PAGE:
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I have an Arduino Uno and a Micro Servo 9g A0090 servo.

Given that Servo.read() simply returns the last value written to the servo I guess there is no way to query a servo's actual position.

If I can't query the servo, how do I know that the servo rotated to the position of my last write() call?

Rotating from 0 to 180 will take longer than rotating from 0 to 10. How do people normally handle this scenario? Perhaps I just time how long it takes to go from 0 to 180 and then always call delay() afterward to give the servo time to complete its rotation?

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Normal servos don't provide any feedback. Their speed depends on the servo's specs and the load.

You could measure the time it takes to rotate a certain angle and use that to calculate the time, then add some safety margin. But if the load isn't constant, the times will be off.
You could change the position slowly, but that still doesn't guarantee that the servo will do what you told it to.

If you want to know servos's position, you need a servo that outputs it. There are servos that expose the signal from their internal potentiometer.

analog feedback servo

Adafruit sells them and has a useful guide about them.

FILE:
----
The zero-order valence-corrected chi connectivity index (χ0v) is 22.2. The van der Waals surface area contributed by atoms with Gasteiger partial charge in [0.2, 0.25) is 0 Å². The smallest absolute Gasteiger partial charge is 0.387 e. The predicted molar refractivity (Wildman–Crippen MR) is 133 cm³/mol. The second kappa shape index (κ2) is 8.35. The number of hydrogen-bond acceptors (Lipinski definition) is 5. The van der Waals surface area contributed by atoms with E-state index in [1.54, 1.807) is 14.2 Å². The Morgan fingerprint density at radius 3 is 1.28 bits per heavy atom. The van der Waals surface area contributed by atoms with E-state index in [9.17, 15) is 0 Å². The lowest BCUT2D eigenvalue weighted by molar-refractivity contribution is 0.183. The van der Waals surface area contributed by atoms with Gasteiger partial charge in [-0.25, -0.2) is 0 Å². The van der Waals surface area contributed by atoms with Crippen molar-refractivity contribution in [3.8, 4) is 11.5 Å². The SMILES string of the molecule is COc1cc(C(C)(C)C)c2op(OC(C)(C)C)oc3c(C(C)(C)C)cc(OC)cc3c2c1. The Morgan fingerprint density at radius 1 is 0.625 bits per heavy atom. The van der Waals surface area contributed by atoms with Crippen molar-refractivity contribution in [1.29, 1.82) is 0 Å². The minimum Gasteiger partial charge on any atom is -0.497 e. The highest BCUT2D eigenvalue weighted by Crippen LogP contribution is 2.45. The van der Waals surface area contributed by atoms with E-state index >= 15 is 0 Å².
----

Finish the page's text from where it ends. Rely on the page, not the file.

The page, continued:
You can also modify a normal servo yourself, by attaching a feedback wire to the potentiometer's wiper pin.

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I can imagine several ways how to do it:

  • You can wait some specific time. How long it takes to rotate from 0 to 180. But it'll wait for much longer for small angles than it's necessary.
  • Better aproach would be to compute delay based on angle (maybe even on servo power supply voltage)
  • Another way would be measuring servo's power supply current.
  • You can use some rotary encoder. But some extra gears might be needed to be able to detect position fine enough.
  • You can "hack" into the servo's electronic and get the position - it's usually voltage divider (potentiometer). But it might introduce some extra interferences and servo might be fuzzy or unstable...

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